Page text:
In making the patch for the thread about fades and JIT buffers I became aware of the fact that most of the time when I use fluid.bufhpss~ (or the other buffer-based decomposition objects) I just end up fluid.bufcompose~-ing the resulting material back into a single (stereo) buffer. Like, I don’t think I’ve ever HPSS’d something, and kept the resulting buffers completely separate.
So this is a feature request to be able to designate independent @deststartchans for each of the @output types of each of the buffer-based decomposition objects (e.g. @harmonic and @percussive in the context of fluid.bufhpss~).
This would also bring it inline with the behavior of fluid.bufnmf~ which creates a “single” buffer from the resulting decomposition, rather than individual buffers for each @component (which would obviously be a nightmare for the n-amount-ed output of the process).
Instead of specifying @deststartchan for each of the buffers, the overall behavior can be treated like other decompositions in general. That is, when using fluid.bufhpss~ instead of setting independent @harmonic and @percussive output buffers, you just set a @features (or whatever) buffer, which works like (nearly all of) the other fluid. objects (nmf, descriptors, etc…).
the latter suggestion is interesting - @weefuzzy might have objections, but maybe not as much as mine to your first proposal. The problem is to find an interface that satisfies everyone, which is impossible. So consistency is what we aim for (and the interest in your 2nd interface for me) yet all layer objects are giving an independent output for the given layer…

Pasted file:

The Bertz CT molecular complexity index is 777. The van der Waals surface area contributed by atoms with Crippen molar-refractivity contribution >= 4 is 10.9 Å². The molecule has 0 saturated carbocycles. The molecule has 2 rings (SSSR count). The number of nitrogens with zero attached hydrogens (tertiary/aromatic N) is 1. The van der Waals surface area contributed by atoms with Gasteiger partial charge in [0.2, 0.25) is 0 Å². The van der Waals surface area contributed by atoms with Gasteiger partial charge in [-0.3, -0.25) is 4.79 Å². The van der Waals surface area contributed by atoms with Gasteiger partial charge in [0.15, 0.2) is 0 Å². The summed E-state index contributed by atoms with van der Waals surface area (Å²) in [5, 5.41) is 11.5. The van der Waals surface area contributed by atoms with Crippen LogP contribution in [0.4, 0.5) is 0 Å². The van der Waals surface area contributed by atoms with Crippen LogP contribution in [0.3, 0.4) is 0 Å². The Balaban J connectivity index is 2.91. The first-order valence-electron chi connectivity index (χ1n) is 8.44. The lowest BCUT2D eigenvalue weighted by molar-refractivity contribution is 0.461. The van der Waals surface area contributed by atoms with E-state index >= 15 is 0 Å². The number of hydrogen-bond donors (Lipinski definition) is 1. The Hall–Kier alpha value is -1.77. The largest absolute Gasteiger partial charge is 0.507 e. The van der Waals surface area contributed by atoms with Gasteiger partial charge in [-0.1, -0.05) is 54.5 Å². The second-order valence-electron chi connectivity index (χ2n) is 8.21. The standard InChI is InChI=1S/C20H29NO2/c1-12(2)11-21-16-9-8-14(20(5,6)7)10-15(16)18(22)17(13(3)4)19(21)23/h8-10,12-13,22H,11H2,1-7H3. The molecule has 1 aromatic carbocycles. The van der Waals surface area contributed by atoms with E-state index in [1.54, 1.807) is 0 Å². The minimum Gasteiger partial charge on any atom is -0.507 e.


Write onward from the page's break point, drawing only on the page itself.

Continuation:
Yeah, the interface for my first suggestion could potentially be awkward.
Your final sentence confuses me though, as I don’t know if you are saying that having independent output is or is not the norm across the toolbox. It seems to me, hence my suggestion, that it is the latter, with nmf/descriptor/stats all dumping everything into a single buffer.
if you look per type of outputs, they are consistent:
slicer gives one buffer, slices
layers give one buffer per archetype. that is to respect channel counts
object give one channel per object, one buffer per archetype, because we often need them together… and because it is consistent with the layers too
stats and descriptors interleave because we change paradigm (from audio to control to stats)
Yeah, I’m generally sympathetic to the idea but wouldn’t like to change the interface in such a way that we lose the ability to route to distinct buffers. The perspective on this w/r/t NMF is interesting, because I really hadn’t thought of it in those terms!
I guess a simple possibility is that the clients for these sorts of object could check to see if the output buffers all point to the same thing and then deal with appropriate offsets itself. The open question is then what we do with multichannel inputs: e.g., do we want to output all Hs followed by all Ps, or alternate? My gut says that the first is simpler all round, but I know how some people love their interleaving.